By Nurudeen Obalola:
LEICESTER CITY HAVE CHANGED THE GAME FOREVER
Arsene Wenger should come up with another excuse if Leicester City go on to win the 2015/2016 Premier League title.
The Arsenal manager has found a way to make the club’s fans believe that you can only win the Premier League title if you outspend every other team in the competition.
And since Arsenal, although they are not exactly paupers operating on a shoestring, have not been the biggest spenders in the league for some years, Wenger has conveniently blamed his lack of league success on the money. Or a lack of it.
Wenger got away with it because he has often been beaten to the league title by clubs who outspent Arsenal, even if the difference in expenditure is marginal.
Since Arsenal last won the title in 2004, Manchester United have won it five times, Chelsea have claimed it four times, and Manchester City have won it twice.
All those clubs regularly spent more money than Arsenal, so Wenger was in a comfort zone; he had sympathy because these other clubs were “buying” the league as he often insinuated.
But ‘little’Leicester are now the frontrunners and are so far ahead that it would take a monumental collapse for Claudio Ranieri not to claim his first top-flight league title.
Leicester are on the brink of something groundbreaking, something game-changing, propably something earth-shattering (pardon the hyperbole).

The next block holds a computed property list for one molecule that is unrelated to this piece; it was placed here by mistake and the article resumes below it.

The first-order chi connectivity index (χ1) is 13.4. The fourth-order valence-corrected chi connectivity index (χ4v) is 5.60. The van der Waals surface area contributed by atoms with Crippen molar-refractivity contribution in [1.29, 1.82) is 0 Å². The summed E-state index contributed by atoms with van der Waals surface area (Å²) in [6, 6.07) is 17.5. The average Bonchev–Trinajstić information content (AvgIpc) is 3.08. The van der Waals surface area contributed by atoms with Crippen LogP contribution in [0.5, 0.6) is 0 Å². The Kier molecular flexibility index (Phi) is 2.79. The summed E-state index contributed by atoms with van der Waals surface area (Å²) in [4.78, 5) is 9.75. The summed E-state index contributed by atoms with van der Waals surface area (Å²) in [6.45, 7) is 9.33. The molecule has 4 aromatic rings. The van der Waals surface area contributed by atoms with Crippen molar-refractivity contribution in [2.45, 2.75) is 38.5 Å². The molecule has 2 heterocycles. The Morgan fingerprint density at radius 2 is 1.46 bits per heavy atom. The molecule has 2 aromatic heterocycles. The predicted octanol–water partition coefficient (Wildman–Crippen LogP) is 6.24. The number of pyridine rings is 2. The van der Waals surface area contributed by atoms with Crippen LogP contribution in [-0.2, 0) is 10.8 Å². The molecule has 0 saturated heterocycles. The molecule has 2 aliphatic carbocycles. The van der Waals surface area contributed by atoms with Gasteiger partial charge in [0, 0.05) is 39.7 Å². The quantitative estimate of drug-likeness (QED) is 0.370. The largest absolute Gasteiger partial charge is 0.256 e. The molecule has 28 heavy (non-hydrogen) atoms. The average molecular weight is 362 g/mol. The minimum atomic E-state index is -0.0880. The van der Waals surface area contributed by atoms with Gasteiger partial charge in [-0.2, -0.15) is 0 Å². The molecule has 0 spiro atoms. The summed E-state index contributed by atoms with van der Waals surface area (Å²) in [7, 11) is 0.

A Leicester title will change many things that have pretty much been seen as standard in recent times.
For one, the prediction game has taken a big hit.
Not one single pundit predicted that Leicester would win the Premier League at the beginning of this current season. As a matter of fact, many expected the club to be relegated.
Following the Wenger model, most pundits went for the big spenders, mostly Jose Mourinho’s Chelsea and Manuel Pellegrini’s Manchester City. Nobody gave Senor Ranieri a chance.
Ironically, both Mourinho and Pellegrini have been discarded by their rich clubs (admittedly Pellegrini will not leave until the end of the season), while Leicester would probably be ready to sell their stadium to keep Ranieri.
I’m sure when it’s time for next season’s predictions, pundits will be a bit more careful and will not just go for the big spenders to win the title.
Simply put, Leicester have shown that money isn’t always the name of the game.